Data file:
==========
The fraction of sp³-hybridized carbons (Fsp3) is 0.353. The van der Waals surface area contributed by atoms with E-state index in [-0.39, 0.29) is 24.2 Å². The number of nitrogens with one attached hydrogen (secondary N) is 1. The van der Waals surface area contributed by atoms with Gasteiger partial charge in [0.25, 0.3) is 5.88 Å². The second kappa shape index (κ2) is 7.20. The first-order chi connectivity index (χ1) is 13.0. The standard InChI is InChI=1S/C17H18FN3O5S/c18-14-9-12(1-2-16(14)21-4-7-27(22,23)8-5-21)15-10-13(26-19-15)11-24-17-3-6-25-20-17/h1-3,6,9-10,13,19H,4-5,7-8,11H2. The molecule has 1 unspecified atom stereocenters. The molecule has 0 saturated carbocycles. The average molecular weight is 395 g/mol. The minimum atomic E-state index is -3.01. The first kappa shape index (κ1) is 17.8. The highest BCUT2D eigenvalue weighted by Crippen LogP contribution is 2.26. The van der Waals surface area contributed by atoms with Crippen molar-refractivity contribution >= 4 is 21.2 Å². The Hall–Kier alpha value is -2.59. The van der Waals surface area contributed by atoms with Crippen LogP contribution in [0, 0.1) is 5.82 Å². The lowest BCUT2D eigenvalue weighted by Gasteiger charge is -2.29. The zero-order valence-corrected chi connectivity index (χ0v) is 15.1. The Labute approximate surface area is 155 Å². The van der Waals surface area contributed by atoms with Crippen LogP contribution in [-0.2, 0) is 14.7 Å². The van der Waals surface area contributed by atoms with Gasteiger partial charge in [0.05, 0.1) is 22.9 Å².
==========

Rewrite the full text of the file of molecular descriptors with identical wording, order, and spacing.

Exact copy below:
The fraction of sp³-hybridized carbons (Fsp3) is 0.353. The van der Waals surface area contributed by atoms with E-state index in [-0.39, 0.29) is 24.2 Å². The number of nitrogens with one attached hydrogen (secondary N) is 1. The van der Waals surface area contributed by atoms with Gasteiger partial charge in [0.25, 0.3) is 5.88 Å². The second kappa shape index (κ2) is 7.20. The first-order chi connectivity index (χ1) is 13.0. The standard InChI is InChI=1S/C17H18FN3O5S/c18-14-9-12(1-2-16(14)21-4-7-27(22,23)8-5-21)15-10-13(26-19-15)11-24-17-3-6-25-20-17/h1-3,6,9-10,13,19H,4-5,7-8,11H2. The molecule has 1 unspecified atom stereocenters. The molecule has 0 saturated carbocycles. The average molecular weight is 395 g/mol. The minimum atomic E-state index is -3.01. The first kappa shape index (κ1) is 17.8. The highest BCUT2D eigenvalue weighted by Crippen LogP contribution is 2.26. The van der Waals surface area contributed by atoms with Crippen molar-refractivity contribution >= 4 is 21.2 Å². The Hall–Kier alpha value is -2.59. The van der Waals surface area contributed by atoms with Crippen LogP contribution in [0, 0.1) is 5.82 Å². The lowest BCUT2D eigenvalue weighted by Gasteiger charge is -2.29. The zero-order valence-corrected chi connectivity index (χ0v) is 15.1. The Labute approximate surface area is 155 Å². The van der Waals surface area contributed by atoms with Crippen LogP contribution in [-0.2, 0) is 14.7 Å². The van der Waals surface area contributed by atoms with Gasteiger partial charge in [0.05, 0.1) is 22.9 Å².